By Sam Catanzaro
With four major scooter companies on the Westside, it is easy to forget that before Jump, before Lyft and before Lime, Birds were the only e-scooter in Venice Beach. Now the transportation company, which some have valued as being worth over a billion dollars, is offering an e-scooter for private ownership to go alongside Bird’s fleet of rental scooters. As the company is looking to expand, however, local lawmakers are exploring further regulation.
Bird One, which was announced by the company on Wednesday, is priced at $1,299 and has a range of 30 miles per charge. Bird One will also be available for people to ride as part of Bird’s shared fleet of e-scooters starting May 8. In a statement announcing the scooter’s arrival, Bird Founder and CEO Travis VanderZanden, touted Bird One as the company’s most durable scooter
“Nearly two years ago, we launched our sharing business with retail, consumer e-scooters that lasted about three months in the sharing environment,” VanderZanden said. “[Bird One] is forecasted to last in the sharing environment for well over a year. Given the excitement and demand for our next generation e-scooter, we are also making a limited supply of Bird Ones available to own.
Bird One scooters will be available in three colors: black, white and rose. Devices will be delivered in the U.S. in the summer and people who purchase Bird Ones will be given $100 in credit to use on Bird rental devices.
While it is unclear how many people will purchase these devices, the rollout of Bird Ones in the rental market will begin in Los Angeles, and therefore many are expected to be seen zipping in and around Venice Beach, but riders of these devices — whether a rental or their own — should be wary of where they are riding.
In an April 16 Venice Neighborhood Council (VNC) meeting, a motion was passed unanimously that calls upon the City of Los Angeles to enforce existing regulations to keep all motorized vehicles off of the Bike Path and the Boardwalk.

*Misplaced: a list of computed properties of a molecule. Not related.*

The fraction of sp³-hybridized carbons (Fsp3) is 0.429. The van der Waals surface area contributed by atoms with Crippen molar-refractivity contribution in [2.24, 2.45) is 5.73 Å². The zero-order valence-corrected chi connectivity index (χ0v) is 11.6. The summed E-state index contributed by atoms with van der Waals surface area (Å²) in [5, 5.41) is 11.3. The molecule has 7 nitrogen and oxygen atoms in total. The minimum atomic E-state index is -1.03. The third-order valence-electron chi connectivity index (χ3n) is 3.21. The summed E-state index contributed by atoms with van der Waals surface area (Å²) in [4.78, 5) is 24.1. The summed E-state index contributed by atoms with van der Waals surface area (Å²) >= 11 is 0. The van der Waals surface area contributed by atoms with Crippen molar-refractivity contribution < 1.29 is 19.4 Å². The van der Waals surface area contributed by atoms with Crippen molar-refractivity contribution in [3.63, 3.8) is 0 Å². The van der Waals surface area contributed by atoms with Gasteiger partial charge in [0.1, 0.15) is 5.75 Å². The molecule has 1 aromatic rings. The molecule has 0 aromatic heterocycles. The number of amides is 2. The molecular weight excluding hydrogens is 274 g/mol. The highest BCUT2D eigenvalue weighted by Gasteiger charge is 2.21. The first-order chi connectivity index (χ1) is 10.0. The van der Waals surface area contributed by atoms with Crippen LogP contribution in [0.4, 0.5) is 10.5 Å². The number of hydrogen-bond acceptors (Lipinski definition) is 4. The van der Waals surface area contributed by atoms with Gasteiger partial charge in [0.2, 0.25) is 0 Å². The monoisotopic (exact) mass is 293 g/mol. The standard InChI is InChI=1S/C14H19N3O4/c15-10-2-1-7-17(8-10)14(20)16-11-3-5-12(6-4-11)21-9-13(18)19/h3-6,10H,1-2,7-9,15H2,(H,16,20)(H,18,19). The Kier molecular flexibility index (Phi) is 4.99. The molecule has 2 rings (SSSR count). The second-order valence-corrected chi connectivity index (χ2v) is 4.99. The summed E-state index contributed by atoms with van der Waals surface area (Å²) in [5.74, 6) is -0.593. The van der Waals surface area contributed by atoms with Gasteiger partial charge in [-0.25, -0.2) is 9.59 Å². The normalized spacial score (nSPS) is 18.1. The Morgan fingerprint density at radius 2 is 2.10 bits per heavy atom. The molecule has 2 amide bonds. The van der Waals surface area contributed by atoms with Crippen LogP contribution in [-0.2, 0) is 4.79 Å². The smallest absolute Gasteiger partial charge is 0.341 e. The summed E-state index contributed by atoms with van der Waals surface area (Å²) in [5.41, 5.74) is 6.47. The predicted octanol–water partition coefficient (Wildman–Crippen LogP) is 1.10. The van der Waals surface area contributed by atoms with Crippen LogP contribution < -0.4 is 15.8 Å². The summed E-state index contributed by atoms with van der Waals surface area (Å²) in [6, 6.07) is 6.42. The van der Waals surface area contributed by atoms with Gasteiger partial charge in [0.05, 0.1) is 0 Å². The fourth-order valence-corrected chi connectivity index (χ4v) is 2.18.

The illegal riding of Bird scooters is not the only aspect of these devices that local lawmakers are looking to regulate. In a separate motion passed on the 16th, the VNC calls on the City to add a requirement that anyone charging e-scooters show proof of a valid Department of Water and Power (DWP) utility bill in their name, or written permission from the owner or landlord of their residence.
“A utility bill in the name of an apartment owner would require a letter of approval from owner whose name the bill is addressed to before apartment renter can participate in the charging program,” reads the motion, which was sent to Councilmember Mike Bonin, Mayor Eric Garcetti, the Coastal Commission and LADOT. “Individuals or businesses without a utility bill in their name at a valid Los Angeles City address shall be prohibited from participating in the charging program.”
The VNC also in the motion called for designated parking zones for scooters and modifications to the devices that will render the scooters inoperable on public right of ways, including bike paths.
Another concern of lawmakers is the safety of these devices. According to a recent study by the Austin Public Health Department, half of the injuries in a two-month period involving e-scooters were categorized as severe.
These findings are similar to a January 2019 UCLA study that shed light on the dangers of e-scooter crashes.
According to the researchers, people involved in e-scooter accidents are often injured seriously enough — from fractures, dislocated joints and head trauma — to require treatment in emergency rooms.
“We’ve seen teeth knocked out, jaws broken in several places, noses crushed and head injuries including skull fractures. The most common injuries are wrist, ankle, collarbone and shoulder fractures,” said Dr. Wally Ghurabi, medical director of the Nethercutt Emergency Center at UCLA Medical Center, Santa Monica.
The researchers examined data from 249 people who were treated at the emergency departments of UCLA Medical Center, Santa Monica, and Ronald Reagan UCLA Medical Center between Sept. 1, 2017, and Aug. 31, 2018. The study found that about one-third of them arrived by ambulance, an indication of the severity of their injuries.
The Austin study, unlike the UCLA study, offers richer insight into scooter crashes because the researchers interviewed riders who were involved in crashes. One-third of riders were injured during their first ever ride on these devices. 38 percent said they would use a scooter again and One-third said they received zero training on how to operate the scooter before riding it.